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The equal pay Oscars flub: What Patricia Arquette really meant

"You can’t go back in time ... But, I guess I would have chosen my words a little more carefully."
Patricia Arquette poses during an event on Jan. 10, 2015 in West Hollywood, Calif. (Photo by Chris Pizzello/Invision/AP)
Patricia Arquette poses during an event on Jan. 10, 2015 in West Hollywood, Calif.

Actress Patricia Arquette elaborated on her now-infamous comments on equal pay after winning an Academy Award, acknowledging she "would have chosen my words a little more carefully."

In an interview with TheWrap, the "Boyhood" star, who won in the Best Supporting Actress category at last month's awards show, explained how playing a struggling, single mother in the film inspired her to speak out. She had planned all along to make a case for equal pay for women if she were to win the Oscar. 

"You can’t go back in time," she said "But, I guess I would have chosen my words a little more carefully. I think the way people perceived it is not the way at all I intended."

Related: Arquette wins Oscar, calls for ‘wage equality for women’

At first, Arquette was praised when she accepted the award on stage -- Meryl Streep even leaped out of her chair in approval -- for her acceptance speech. "To every woman who gave birth to every taxpayer and citizen of this nation, we have fought for everybody else’s equal rights. It’s our time to have wage equality once and for all and equal rights for women in the United States of America," she said to a standing ovation, as praise also flooded social media.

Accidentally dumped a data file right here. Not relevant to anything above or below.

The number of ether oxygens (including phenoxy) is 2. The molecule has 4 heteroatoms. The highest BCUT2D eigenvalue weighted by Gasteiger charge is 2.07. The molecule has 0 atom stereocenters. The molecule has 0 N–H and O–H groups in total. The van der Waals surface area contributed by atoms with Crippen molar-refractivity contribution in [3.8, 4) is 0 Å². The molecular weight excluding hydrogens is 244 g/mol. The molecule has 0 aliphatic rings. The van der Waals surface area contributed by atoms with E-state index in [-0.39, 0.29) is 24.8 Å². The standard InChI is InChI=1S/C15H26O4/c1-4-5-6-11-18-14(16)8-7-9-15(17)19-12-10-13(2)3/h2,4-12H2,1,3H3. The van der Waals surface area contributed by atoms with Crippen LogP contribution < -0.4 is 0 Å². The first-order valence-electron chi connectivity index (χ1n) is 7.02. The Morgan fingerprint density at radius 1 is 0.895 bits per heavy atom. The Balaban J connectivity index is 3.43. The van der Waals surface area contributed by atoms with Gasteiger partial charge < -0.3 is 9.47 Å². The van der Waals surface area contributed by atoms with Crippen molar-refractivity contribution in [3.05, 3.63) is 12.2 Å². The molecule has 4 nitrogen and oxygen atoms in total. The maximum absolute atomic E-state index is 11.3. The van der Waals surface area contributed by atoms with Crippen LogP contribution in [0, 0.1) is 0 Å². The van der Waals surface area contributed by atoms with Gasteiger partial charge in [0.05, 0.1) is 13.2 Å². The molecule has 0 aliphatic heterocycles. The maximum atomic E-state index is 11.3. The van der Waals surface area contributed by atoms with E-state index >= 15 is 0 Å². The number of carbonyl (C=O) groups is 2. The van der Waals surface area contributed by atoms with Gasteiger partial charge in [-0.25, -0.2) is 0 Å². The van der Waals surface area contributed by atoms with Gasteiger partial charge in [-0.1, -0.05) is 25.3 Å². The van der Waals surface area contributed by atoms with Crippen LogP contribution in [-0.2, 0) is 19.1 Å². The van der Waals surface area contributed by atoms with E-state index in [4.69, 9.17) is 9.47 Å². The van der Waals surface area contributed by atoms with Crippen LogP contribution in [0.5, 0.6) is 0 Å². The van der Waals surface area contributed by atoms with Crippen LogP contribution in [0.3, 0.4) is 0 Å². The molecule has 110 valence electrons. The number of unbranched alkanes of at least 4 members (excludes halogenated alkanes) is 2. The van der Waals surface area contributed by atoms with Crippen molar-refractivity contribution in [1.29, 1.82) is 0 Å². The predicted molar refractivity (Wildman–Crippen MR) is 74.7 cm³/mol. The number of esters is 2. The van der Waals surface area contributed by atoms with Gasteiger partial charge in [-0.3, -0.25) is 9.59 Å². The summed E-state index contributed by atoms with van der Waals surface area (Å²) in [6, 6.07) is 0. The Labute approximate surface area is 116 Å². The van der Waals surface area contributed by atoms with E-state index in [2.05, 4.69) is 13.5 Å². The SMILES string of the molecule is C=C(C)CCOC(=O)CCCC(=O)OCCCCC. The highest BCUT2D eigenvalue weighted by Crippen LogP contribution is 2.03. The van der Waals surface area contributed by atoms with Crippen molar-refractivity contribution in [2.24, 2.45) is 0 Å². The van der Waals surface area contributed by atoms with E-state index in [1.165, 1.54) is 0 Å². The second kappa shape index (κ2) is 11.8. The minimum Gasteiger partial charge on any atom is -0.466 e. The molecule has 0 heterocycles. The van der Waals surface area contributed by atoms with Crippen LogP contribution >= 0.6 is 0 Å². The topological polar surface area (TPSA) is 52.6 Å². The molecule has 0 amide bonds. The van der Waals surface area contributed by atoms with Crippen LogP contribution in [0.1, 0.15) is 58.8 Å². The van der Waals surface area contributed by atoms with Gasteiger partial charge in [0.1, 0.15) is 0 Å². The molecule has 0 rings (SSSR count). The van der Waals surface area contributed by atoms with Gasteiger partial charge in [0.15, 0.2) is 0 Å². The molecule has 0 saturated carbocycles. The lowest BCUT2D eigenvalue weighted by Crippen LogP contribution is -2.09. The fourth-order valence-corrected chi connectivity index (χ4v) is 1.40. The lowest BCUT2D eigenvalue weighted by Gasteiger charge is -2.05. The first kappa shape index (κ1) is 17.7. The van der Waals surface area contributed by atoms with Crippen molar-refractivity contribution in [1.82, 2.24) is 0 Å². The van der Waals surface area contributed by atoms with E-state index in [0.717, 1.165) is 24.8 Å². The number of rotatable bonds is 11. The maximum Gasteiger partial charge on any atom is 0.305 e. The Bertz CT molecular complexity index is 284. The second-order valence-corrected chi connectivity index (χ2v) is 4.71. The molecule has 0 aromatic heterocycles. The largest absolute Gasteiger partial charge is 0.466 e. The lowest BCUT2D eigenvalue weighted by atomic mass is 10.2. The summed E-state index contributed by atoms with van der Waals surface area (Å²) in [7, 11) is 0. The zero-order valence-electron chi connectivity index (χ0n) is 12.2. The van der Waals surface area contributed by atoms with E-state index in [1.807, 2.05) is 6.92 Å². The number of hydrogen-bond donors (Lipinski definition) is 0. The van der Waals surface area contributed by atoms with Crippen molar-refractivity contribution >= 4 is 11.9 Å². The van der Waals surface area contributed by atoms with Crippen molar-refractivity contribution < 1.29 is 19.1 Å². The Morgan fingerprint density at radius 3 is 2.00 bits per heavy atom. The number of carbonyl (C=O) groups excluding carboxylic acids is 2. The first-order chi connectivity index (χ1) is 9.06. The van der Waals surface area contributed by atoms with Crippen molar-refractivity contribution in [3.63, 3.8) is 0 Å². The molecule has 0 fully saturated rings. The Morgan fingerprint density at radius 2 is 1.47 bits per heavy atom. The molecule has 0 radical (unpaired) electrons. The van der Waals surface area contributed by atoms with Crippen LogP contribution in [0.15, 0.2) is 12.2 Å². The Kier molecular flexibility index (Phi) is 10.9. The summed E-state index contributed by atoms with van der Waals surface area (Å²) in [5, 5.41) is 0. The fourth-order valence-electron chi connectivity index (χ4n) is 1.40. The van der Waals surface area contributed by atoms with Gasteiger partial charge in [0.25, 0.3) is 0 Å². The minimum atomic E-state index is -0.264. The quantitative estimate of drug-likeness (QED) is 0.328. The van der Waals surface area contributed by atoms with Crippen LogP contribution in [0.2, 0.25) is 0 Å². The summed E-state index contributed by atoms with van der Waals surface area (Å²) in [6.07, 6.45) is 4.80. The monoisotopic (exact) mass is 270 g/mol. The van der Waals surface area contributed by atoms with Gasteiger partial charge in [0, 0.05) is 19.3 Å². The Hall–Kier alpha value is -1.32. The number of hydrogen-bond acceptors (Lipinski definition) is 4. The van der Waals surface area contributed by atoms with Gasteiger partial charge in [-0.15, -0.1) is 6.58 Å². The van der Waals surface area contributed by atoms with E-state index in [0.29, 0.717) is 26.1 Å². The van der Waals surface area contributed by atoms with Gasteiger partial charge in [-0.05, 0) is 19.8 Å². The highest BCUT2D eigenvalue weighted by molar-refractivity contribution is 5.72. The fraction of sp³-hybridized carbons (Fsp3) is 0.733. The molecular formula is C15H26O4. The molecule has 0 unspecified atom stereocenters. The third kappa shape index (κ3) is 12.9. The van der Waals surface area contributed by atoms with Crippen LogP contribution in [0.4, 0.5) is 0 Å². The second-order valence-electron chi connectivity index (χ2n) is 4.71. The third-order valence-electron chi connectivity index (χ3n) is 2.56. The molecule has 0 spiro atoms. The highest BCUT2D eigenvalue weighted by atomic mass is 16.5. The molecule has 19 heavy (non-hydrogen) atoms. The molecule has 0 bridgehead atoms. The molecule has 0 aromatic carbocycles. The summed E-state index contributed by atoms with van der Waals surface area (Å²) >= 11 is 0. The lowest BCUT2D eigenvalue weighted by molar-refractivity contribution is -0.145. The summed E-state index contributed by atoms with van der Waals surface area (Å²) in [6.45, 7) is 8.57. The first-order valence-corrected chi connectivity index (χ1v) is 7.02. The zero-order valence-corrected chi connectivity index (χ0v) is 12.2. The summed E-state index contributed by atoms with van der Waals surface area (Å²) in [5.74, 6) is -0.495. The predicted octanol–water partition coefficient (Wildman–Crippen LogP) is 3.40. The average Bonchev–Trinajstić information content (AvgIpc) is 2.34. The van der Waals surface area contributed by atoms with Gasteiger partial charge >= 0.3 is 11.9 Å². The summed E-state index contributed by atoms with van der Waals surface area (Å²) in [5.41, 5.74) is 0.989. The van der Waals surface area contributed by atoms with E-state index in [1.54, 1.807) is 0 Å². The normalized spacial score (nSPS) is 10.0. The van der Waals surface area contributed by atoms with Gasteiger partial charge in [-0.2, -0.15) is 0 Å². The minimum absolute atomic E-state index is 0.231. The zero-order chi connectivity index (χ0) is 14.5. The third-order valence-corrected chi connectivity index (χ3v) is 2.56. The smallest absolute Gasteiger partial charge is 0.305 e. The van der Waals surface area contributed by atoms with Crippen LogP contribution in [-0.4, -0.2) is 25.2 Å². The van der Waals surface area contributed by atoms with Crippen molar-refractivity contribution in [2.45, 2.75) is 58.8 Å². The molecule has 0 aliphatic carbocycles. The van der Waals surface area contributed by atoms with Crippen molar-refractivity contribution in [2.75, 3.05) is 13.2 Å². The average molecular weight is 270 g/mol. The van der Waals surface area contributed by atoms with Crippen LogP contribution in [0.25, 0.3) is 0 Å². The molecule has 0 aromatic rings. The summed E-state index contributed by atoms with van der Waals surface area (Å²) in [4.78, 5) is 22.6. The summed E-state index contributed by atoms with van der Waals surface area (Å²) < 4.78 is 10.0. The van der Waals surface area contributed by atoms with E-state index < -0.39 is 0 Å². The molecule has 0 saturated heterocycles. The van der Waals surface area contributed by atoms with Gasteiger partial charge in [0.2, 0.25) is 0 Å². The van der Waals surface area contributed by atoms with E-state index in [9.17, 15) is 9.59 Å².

But when Arquette answered some press questions backstage, golden trophy in hand, she seemed to put her foot in her mouth. "It’s time for all the women in America and all the men that love women, and all the gay people, and all the people of color that we’ve all fought for to fight for us now," she added, after which there was an almost instant backlash. 

The comment ignited rage and debate. Many critics pointed out that equal pay should not be limited to white, straight women, and one tweet even called her remark "dangerous." Arquette was also dismantled for her response on Twitter regarding the issue of privilege, where she said she grew up poor. "As a kid I lived well below the poverty line. Not matter where I am I won't forget women's struggle," she tweeted.

Former Ohio State Senator Nina Turner said on MSNBC show "Melissa Harris-Perry" following the Oscars that "[Arquette] was certainly speaking from her heart. She thought she was saying the right thing." That being said, Turner continued, it's "totally unacceptable."

WATCH: Patricia Arquette's comments launch feminist debate

In the interview with TheWrap, Arquette said "I don’t think people really watched that whole six minute backstage interview ... or they really misconstrued it because their criticisms were not at all on point." 

On equal pay, she continued, "no one seems to want to do anything or move on this issue. Everyone should help women. Everyone has a vested interest. Every single lesbian and transgender woman is a woman. Every single woman in the African-American community is getting impacted. Every single woman in the Latino community is being impacted. This is having devastating economic consequences across the board … If people can throw their weight behind women I think it would really help each of these bases."